And just for the record, “marginalized”—a term I use because it’s the term we use these days—implies a process of pushing away from the center. In other words, the less powerful are less powerful because the powerful made them so. And this can’t be presupposed. What about a striver group, say immigrants, working their way up? They may be marginal with respect to the position they want to achieve (a situation those now at the center of things may well once have been in), but they aren’t marginalized, at most just marginal. Worse, the choice of words has already made a value judgment: the margin is where the text isn’t, so being in the margin means a qualitatively different position than being in the text. It’s completely excluded. And for many groups, this isn’t how they see things: for them, they may well have less power and less money than those they would like to become. But the situation is a continuous scale, a climb up the same ladder. It’s not an absolute contrast, and it’s not something those higher up did to those lower down. You think men sit around thinking of ways to keep women down? Most of us don’t, despite the convictions of outsider extremists.

            The moral fervor of those who see themselves as marginalized by straight white men is thus a problem. Everyone has the right to better him- or herself, but it’s unwise to do so by attacking the goose that laid the golden eggs, all those lovely things outsiders want for themselves. It also shows lack of perspective. Women only make 77 cents on a male dollar in the USA? This figure has been discredited—it doesn’t compare women and men in the same jobs, and doesn’t take account of the fact that many women choose to work part time. Still, if it’s a problem, figure out why and address it--absolutely. But don’t assume that men set things up to deprive women: until recently it was largely only the men earning salaries at all (exceptions made, as in Ibsen’s “A Doll House,” for widows and unmarried women: my grandmother quit her job as a one-room schoolhouse teacher in Somerset County Maryland USA the day she married). Why not celebrate the 77 cents before focusing on a postulated goal of absolute parity?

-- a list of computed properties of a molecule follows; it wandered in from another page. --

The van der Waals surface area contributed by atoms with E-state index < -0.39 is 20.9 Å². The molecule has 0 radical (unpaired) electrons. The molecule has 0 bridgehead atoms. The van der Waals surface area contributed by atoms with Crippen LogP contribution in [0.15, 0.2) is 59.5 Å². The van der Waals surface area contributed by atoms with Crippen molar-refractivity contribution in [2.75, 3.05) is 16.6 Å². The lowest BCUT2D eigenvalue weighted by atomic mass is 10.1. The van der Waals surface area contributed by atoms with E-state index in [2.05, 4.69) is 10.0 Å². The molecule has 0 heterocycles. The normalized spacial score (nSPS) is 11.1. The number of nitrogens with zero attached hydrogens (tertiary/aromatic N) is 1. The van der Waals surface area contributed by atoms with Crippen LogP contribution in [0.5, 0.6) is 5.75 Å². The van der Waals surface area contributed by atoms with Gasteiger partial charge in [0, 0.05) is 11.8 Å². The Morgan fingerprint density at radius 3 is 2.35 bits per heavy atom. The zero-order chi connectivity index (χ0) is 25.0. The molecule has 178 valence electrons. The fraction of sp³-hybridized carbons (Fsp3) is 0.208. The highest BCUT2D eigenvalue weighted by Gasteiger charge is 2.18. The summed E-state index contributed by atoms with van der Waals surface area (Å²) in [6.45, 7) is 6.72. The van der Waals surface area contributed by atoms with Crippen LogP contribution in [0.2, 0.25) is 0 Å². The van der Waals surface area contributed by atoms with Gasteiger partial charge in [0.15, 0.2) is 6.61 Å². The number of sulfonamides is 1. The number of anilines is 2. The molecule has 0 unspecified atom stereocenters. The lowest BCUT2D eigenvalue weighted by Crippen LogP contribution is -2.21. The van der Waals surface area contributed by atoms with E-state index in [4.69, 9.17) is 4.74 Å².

Besides, some perspective would be nice. Nobody who feels him- or herself marginalized in North America has it as bad as the truly unfortunate of the Earth. Women in North America may earn less than the average man, but they are comparing their earnings to the highest category of earner, Western men—not, say, with the earnings of women in Rwanda, where I lived and taught for two years. Indeed being in North America at all is such a huge advantage that pay disparities between men and women shrink in importance by comparison. I left Rwanda simply by getting on the Air France with my American passport three years before the killings started. Some of those dead included a lovely Quebecoise whom I knew because she worked at the US Embassy, married to a local Tutsi restaurant owner, and their two bi-racial children: all were slaughtered. German friends who were still there in 1990 were rescued by Belgian paratroopers in tanks. And the Rwandans? They stayed to face the horror. Many of my Rwandan colleagues were killed.

            Why them and not me? Is this fair? No.  North American women have it better than women, and also men, in Rwanda. Women in Rwanda largely tend babies and hoe in the potato fields with the babies in colorful wrappers sleeping on their backs, and so merely grow food to eat: no salary in our sense at all. And Rwanda is one of the poorest countries on Earth. People in the West who feel themselves disprivileged have every right to try and better their situation within their context—and everybody wants to get what the best-performing group is getting. But they already are among the most privileged of the Earth: they should lose the indignation and moral fervor against the highest performing group they would like to draw abreast of that marks our contentious times.

            Because formerly silent groups achieve their goals with verbalization, the academic and intellectual air waves are now full of the self-presentation of striver groups. Those are the only groups anybody hears from, and their vocabulary fills our ears. An outsider would think as a result that it was these groups that see themselves as marginalized that had the actual power, and that there was no center. This is so because the state they see themselves as striving for, inhabited by people they usually see themselves as striving against, is silent. Men, for example, still hold most of the power in our world, but you wouldn’t know that to keep a log of chatter traffic, which is monopolized by others.